Thursday, September 1, 2011

Slime Attack!

"The severed head of a dead fish with its mouth propped open looked a little odd, its is true." But the scientists didn't worry about the odd looks and the comments their colleagues whispered about their strange experimental set up. They were seriously studying how hagfish survive in the "bigger-fish-eats-smaller-fish" deep ocean world. The story of the discovery of how the hagfish, an eel-shaped bottom feeder, survives predator attacks takes readers into a "fishy" laboratory where slime is the center of attention. Where does the sticky slime come from? How does the slow-paced fish avoid getting "slimed" itself? This is one of five chapters in the book "Secret of the Suffocating Slime Trap,..., and More" in which readers tag along with scientists trying to uncover how sea animals do the amazing things they do to survive their hostile environments. The other chapters are: "Fish Fight the Big Freeze (not your usual anti-freeze), "Bubbleheads Never Heard So Well" (some fish rely on bubbles to listen to their surroundings), "Fish Get Hooked on Decorating" (it's true, some fish decorate their nests), and "Eyes on the Stars" (the unusual eye of brittle stars).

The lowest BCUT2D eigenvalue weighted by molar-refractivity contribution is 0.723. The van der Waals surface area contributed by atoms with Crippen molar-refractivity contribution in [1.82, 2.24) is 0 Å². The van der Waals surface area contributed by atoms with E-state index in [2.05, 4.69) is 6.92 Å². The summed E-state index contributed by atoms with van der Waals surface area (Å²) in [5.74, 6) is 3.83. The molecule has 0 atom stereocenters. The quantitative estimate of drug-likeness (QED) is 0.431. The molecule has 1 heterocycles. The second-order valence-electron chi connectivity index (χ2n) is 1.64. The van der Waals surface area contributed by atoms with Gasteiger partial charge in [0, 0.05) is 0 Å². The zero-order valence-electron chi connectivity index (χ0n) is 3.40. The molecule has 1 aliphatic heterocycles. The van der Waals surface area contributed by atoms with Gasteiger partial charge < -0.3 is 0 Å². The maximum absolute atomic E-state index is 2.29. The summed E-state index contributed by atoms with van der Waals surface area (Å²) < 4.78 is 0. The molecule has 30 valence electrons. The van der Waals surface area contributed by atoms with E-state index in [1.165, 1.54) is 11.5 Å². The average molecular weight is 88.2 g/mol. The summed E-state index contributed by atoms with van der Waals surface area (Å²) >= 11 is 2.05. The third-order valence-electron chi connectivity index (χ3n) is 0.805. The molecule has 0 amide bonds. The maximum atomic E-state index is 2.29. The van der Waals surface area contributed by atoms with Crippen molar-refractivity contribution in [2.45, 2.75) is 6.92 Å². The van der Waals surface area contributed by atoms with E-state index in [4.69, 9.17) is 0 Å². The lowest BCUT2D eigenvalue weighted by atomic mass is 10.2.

Cool fact about the hagfish:They are the only animals known to tie themselves in a knot!
"These books offer fascinating accounts of how scientists systematically analyzed, tested, and proved their theories or how their findings led to other, serendipitous discoveries." –School Library Journal, February 2009, Reprinted with permission from School Library Journal, copyright Media Source, Inc.
"Secret of the Suffocating Slime Trap,..., and More" Ana María Rodríguez Enslow Publishers, 2009 ISBN: 0-7660-2954-9 Grades 4-9 Color photos, sidebars, hands-on activity, bibliography.


  1. Oh, this sounds fabulous (as usual :-))
    Can't wait to see it and learn about the knotted up hagfish.

  2. Thank you, Roberta!Glad to see you again, this time in STEM Friday. The Cat in the Hat seems to be a pretty good science teacher!